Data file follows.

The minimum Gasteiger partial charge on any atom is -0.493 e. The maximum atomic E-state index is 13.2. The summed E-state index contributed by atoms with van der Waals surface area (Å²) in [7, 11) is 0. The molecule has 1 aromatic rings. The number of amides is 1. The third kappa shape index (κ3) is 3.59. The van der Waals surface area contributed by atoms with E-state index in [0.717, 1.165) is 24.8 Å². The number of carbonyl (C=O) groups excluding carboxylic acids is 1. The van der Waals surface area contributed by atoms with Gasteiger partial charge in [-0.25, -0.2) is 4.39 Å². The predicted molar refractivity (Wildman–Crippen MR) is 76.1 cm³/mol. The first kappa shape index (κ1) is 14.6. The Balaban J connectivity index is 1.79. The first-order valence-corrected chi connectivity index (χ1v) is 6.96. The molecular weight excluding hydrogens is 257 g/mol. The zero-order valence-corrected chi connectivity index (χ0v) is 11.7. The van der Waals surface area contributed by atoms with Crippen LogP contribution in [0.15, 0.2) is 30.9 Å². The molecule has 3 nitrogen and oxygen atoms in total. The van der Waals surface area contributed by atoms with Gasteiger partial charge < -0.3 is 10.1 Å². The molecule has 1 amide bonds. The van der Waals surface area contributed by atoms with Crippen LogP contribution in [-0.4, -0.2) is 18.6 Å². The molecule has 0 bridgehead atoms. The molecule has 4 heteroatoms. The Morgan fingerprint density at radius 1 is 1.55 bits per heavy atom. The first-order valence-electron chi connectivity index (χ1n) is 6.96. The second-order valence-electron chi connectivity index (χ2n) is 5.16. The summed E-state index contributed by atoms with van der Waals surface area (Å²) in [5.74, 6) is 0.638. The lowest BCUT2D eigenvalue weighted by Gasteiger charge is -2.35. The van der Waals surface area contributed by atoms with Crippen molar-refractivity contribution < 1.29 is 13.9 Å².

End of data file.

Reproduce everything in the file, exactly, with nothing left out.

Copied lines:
The minimum Gasteiger partial charge on any atom is -0.493 e. The maximum atomic E-state index is 13.2. The summed E-state index contributed by atoms with van der Waals surface area (Å²) in [7, 11) is 0. The molecule has 1 aromatic rings. The number of amides is 1. The third kappa shape index (κ3) is 3.59. The van der Waals surface area contributed by atoms with E-state index in [0.717, 1.165) is 24.8 Å². The number of carbonyl (C=O) groups excluding carboxylic acids is 1. The van der Waals surface area contributed by atoms with Gasteiger partial charge in [-0.25, -0.2) is 4.39 Å². The predicted molar refractivity (Wildman–Crippen MR) is 76.1 cm³/mol. The first kappa shape index (κ1) is 14.6. The Balaban J connectivity index is 1.79. The first-order valence-corrected chi connectivity index (χ1v) is 6.96. The molecular weight excluding hydrogens is 257 g/mol. The zero-order valence-corrected chi connectivity index (χ0v) is 11.7. The van der Waals surface area contributed by atoms with Crippen LogP contribution in [0.15, 0.2) is 30.9 Å². The molecule has 3 nitrogen and oxygen atoms in total. The van der Waals surface area contributed by atoms with Gasteiger partial charge < -0.3 is 10.1 Å². The molecule has 1 amide bonds. The van der Waals surface area contributed by atoms with Crippen LogP contribution in [-0.4, -0.2) is 18.6 Å². The molecule has 0 bridgehead atoms. The molecule has 4 heteroatoms. The Morgan fingerprint density at radius 1 is 1.55 bits per heavy atom. The first-order valence-electron chi connectivity index (χ1n) is 6.96. The second-order valence-electron chi connectivity index (χ2n) is 5.16. The summed E-state index contributed by atoms with van der Waals surface area (Å²) in [5.74, 6) is 0.638. The lowest BCUT2D eigenvalue weighted by Gasteiger charge is -2.35. The van der Waals surface area contributed by atoms with Crippen molar-refractivity contribution < 1.29 is 13.9 Å².